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Journal of Neuroradiology
Vol 32, N° 5  - décembre 2005
pp. 333-336
Doi : JNR-12-2005-32-5-0150-9861-101019-200507566
Assessment of acute spontaneous intracerebral hematoma by CT perfusion imaging
 

E. Fainardi [1], M. Borrelli [1], A. Saletti [1], R. Schivalocchi [2], M. Russo [3], C. Azzini [3], C. Cavallo [2], S. Ceruti [1], A. Chieregato [4], R. Tamarozzi [1]
[1] Neuroradiology Unit,
[2] Neurosurgery Unit,
[3] Neurology Unit, Department of Neuroscience, Arcispedale S. Anna, Corso della Giovecca 203, 44100 Ferrara, Italy.
[4] Neurocritical Care Unit, Ospedale M. Bufalini, Cesena, Italy.

Tirés à part : E. Fainardi,

[5] address above. henryfai@tin.it

@@#100979@@
Imagerie de perfusion d’hématome intracérébral spontané évaluée par tomodensitométrie hémodynamique

Une coupe unique de scanner de perfusion avec déconvolution était réalisée chez 45 patients (22 hommes et 23 femmes; âge moyenne = 69,89 ± 10,07 years) présentant un hématome intracérébral aiguë sustentoriel (HIAS). Le débit sanguin cérébral (DSC) et volume sanguin cérébral (VSC) moyens est plus bas au centre qu’en périphérie de la zone d’hypodensité qui est plus bas qu’en zone isodense (p ≪ 0,001). Les valeurs de temps de transit moyen (TTM) étaient > zones périlésionnelle > zone isodense (p ≪ 0,001). Il n’y a pas eu de différence en TTM entre le centre et la zone périhémorragique. Nous avons trouvé une distribution centrifugecaracterisée par une amélioration des paramètres de perfusion du centre à la périphérie avec les valeurs basses de DSC VSC suggerant une formation d’édeme.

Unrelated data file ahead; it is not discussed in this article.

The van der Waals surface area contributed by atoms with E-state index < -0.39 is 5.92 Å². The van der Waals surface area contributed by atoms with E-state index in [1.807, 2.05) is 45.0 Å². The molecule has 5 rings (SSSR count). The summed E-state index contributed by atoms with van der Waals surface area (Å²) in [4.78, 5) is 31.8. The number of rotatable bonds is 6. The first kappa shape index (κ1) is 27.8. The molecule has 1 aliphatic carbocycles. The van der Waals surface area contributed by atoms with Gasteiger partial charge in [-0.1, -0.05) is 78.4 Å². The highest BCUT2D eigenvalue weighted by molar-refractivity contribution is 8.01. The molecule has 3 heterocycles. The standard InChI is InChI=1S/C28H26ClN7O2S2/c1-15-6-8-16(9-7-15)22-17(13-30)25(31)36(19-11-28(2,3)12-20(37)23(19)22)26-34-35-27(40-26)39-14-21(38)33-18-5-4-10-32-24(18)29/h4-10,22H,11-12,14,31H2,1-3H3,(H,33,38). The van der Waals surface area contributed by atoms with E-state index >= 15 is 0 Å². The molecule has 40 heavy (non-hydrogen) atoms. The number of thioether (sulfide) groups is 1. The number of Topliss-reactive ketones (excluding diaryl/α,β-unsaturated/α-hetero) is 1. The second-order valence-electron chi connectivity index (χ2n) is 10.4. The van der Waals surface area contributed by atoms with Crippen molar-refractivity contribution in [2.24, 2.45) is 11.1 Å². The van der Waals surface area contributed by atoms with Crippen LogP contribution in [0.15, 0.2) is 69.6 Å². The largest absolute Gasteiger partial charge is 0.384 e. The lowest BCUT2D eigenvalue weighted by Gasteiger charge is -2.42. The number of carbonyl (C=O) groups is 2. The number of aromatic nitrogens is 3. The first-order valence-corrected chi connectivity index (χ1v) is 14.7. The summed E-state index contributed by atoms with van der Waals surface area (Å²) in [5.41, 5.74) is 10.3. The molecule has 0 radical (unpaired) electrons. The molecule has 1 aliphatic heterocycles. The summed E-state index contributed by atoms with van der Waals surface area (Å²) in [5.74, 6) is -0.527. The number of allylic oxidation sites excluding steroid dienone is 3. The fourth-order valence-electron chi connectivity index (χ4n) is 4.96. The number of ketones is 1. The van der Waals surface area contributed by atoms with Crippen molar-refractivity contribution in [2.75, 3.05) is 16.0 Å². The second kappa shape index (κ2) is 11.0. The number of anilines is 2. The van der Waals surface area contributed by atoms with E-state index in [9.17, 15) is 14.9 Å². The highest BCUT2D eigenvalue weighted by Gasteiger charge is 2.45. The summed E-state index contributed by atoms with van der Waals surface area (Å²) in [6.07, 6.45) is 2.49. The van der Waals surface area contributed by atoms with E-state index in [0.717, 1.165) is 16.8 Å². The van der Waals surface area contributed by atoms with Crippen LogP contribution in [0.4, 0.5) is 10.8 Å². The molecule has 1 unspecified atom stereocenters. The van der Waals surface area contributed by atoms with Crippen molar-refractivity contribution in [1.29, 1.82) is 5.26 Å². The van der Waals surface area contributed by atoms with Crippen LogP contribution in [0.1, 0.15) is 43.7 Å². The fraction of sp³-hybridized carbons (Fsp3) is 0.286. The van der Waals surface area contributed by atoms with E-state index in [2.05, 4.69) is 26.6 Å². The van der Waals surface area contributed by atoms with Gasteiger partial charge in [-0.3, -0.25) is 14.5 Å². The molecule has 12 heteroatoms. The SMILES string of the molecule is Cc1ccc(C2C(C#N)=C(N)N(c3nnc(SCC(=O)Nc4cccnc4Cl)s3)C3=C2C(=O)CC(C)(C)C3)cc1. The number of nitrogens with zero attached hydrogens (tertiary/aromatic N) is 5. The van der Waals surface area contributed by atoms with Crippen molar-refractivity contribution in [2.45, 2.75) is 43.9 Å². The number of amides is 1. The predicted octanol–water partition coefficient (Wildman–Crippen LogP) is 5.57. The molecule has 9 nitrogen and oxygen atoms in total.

Abstract

A single-section deconvolution-derived computerized tomographic perfusion imaging was performed in 45 patients (22 male and 23 female; mean age=69.89±10.07 years) with acute supratentorial spontaneous intracerebral hemorrhage. Mean rCBF and rCBV were lower in the hemorrhagic core than in the perihematomal low density area (p≪0.001), and in the perihematomal low density area than in normal appearing brain parenchyma (p≪0.001). Mean rMTT values were higher in perihematomal low density area than in normal appearing area (p≪0.01) and in both hemorrhagic and perihematomal area than in controlateral ROI (p≪0.001). There were no differences in rMTT mean values between hemorrhagic core and perihematomal area, as well as between normal appearing and controlateral areas. We found a concentric distribution of all CT perfusion parameters characterized by an improvement from the core to the periphery, with low perihematomal rCBF and rCBV values suggesting edema formation.